Family Matters: Why “Saving Mr. Banks” is 2013’s Most Important Film

ImageImageImageA blog by: Thomas Williamson Domol

“Let’s go fly a kite, up to the highest height, lets go fly a kite, and send it soaring.”-Marry Poppins

I’ll say this right from the start: this is not a review of Disney’s Saving Mr. Banks. I’m sure you can already surmise from the title of this blog that I enjoyed the film immensely, and if you have been lucky enough to watch this film, I’m sure you’d agree. I didn’t love this film because of the incredible cast, I didn’t love this film because Hanks and Thompson both deliver virtuoso performances, no, I loved it because it’s a teaching device. Once again teaching the world why family is the most important thing in life.

Leave it to Disney, a company that has made great strides in obtaining as much “big name” intellectual properties as humanly possible (Marvel Lucasfilm, Avatar) to make a film that so painstakingly depicts a woman (Travers) who will go to any lengths to preserve the memory of her fond moments with her troubled father. What Walt Disney truly wanted to do was make a “family” film, a film that gave people that special moment with their loved ones to hold on to and cherish.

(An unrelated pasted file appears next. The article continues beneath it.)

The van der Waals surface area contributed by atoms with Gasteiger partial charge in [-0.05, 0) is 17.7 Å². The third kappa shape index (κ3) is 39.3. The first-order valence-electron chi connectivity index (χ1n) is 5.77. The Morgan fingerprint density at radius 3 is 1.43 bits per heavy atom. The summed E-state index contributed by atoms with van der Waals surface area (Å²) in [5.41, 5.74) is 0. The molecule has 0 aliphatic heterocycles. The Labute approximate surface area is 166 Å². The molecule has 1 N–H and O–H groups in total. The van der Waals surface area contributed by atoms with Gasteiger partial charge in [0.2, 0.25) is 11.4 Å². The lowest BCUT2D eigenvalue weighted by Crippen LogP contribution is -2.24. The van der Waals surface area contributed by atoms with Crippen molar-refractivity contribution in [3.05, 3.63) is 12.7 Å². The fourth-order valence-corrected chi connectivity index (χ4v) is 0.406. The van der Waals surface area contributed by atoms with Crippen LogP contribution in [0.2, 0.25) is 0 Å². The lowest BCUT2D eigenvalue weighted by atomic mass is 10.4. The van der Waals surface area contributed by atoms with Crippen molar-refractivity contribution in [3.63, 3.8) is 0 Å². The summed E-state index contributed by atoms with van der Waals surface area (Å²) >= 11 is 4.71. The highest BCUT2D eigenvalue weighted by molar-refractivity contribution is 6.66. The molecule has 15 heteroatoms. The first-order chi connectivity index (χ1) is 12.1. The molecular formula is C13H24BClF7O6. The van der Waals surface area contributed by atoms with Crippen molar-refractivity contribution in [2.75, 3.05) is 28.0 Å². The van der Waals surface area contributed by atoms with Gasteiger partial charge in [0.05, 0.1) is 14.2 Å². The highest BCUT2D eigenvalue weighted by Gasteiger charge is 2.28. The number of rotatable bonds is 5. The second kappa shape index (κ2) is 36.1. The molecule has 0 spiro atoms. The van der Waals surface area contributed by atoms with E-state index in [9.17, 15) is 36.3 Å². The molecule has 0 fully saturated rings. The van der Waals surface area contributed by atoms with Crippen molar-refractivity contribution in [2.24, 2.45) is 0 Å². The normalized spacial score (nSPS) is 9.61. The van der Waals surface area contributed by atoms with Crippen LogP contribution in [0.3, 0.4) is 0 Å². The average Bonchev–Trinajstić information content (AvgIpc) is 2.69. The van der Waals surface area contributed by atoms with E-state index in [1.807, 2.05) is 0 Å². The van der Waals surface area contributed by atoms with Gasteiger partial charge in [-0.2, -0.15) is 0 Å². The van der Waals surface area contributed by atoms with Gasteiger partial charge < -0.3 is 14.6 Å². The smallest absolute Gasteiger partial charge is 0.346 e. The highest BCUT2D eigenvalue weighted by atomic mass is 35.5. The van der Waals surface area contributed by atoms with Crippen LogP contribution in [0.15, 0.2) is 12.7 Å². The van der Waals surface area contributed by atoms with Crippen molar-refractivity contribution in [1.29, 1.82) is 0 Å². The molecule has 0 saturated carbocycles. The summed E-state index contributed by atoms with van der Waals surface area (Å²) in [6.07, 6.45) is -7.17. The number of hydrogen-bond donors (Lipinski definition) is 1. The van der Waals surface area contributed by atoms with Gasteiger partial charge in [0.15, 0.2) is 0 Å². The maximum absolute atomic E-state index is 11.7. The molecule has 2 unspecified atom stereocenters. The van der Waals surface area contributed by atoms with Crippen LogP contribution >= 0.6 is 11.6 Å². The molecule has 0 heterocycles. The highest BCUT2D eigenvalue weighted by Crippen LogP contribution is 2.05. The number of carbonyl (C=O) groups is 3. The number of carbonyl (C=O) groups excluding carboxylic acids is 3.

At one point in the film, Disney is making his “hard sell” to Travers, who is in a word reluctant to sign over the rights to Marry Poppins (“Never just Marry”), she says “she’s family”, to which Walt pauses and replies, “The mouse is family too”. What this film teaches us (and we’ll see how long the message sticks), is that we will go to the ends of the earth and back for the love of our family, and do just about anything to protect their memory and integrity.

This part of our lives gives us virtue, it gives us hope, and it gives us a sense of purpose. We need that notion in the world, we need to be less inhibited and allow ourselves to have imaginations, and have fun again.  Marry Poppins was a dear part of P.L. Travers (actually named Helen Goff) life and she wanted nothing more than to keep her untarnished. The most marvelous scene in the film, in one in which legendary Disney song writers Bob and Phil Sherman, (played by Jason Schwartzman and B.J. Novak) play “Let’s Go Fly A Kite”, the moment in which Travers gives in to the whimsy and fun and essentially “signs off” on the rights to make the film, ostensibly.

It’s a fantastic and joyous moment, and one of the most inspired scenes I have witnessed in film in years. You need to see this movie, not because of the cinematography or the chance to see Walt Disney portrayed for the first time ever on film, you need to see it to become a better person.


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